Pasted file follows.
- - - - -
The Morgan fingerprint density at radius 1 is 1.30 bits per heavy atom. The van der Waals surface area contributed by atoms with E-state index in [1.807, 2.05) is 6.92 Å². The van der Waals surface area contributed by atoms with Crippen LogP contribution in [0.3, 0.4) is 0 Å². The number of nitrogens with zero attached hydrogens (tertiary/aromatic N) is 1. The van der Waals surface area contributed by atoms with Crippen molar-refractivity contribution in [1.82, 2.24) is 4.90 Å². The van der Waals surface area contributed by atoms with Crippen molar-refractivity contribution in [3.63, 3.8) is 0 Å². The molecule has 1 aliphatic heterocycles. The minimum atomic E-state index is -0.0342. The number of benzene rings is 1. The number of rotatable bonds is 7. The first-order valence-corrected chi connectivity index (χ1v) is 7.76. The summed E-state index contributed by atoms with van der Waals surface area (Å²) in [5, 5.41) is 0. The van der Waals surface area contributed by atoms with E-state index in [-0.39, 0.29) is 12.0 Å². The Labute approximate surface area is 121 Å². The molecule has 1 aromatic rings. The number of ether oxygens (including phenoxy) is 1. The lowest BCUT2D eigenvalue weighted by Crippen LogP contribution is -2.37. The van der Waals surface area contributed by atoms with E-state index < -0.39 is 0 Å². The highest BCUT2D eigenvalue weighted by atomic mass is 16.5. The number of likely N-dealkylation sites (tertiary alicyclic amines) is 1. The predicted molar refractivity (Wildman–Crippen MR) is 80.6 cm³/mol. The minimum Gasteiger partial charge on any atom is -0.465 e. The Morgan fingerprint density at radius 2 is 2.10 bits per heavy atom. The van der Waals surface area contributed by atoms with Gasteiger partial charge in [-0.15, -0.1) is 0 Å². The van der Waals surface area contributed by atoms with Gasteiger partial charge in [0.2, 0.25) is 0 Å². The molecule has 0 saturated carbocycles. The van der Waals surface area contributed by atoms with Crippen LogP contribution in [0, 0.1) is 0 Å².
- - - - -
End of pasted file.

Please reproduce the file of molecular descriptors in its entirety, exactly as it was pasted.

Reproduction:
The Morgan fingerprint density at radius 1 is 1.30 bits per heavy atom. The van der Waals surface area contributed by atoms with E-state index in [1.807, 2.05) is 6.92 Å². The van der Waals surface area contributed by atoms with Crippen LogP contribution in [0.3, 0.4) is 0 Å². The number of nitrogens with zero attached hydrogens (tertiary/aromatic N) is 1. The van der Waals surface area contributed by atoms with Crippen molar-refractivity contribution in [1.82, 2.24) is 4.90 Å². The van der Waals surface area contributed by atoms with Crippen molar-refractivity contribution in [3.63, 3.8) is 0 Å². The molecule has 1 aliphatic heterocycles. The minimum atomic E-state index is -0.0342. The number of benzene rings is 1. The number of rotatable bonds is 7. The first-order valence-corrected chi connectivity index (χ1v) is 7.76. The summed E-state index contributed by atoms with van der Waals surface area (Å²) in [5, 5.41) is 0. The van der Waals surface area contributed by atoms with E-state index in [-0.39, 0.29) is 12.0 Å². The Labute approximate surface area is 121 Å². The molecule has 1 aromatic rings. The number of ether oxygens (including phenoxy) is 1. The lowest BCUT2D eigenvalue weighted by Crippen LogP contribution is -2.37. The van der Waals surface area contributed by atoms with E-state index < -0.39 is 0 Å². The highest BCUT2D eigenvalue weighted by atomic mass is 16.5. The number of likely N-dealkylation sites (tertiary alicyclic amines) is 1. The predicted molar refractivity (Wildman–Crippen MR) is 80.6 cm³/mol. The minimum Gasteiger partial charge on any atom is -0.465 e. The Morgan fingerprint density at radius 2 is 2.10 bits per heavy atom. The van der Waals surface area contributed by atoms with Gasteiger partial charge in [-0.15, -0.1) is 0 Å². The van der Waals surface area contributed by atoms with Gasteiger partial charge in [0.2, 0.25) is 0 Å². The molecule has 0 saturated carbocycles. The van der Waals surface area contributed by atoms with Crippen LogP contribution in [0, 0.1) is 0 Å².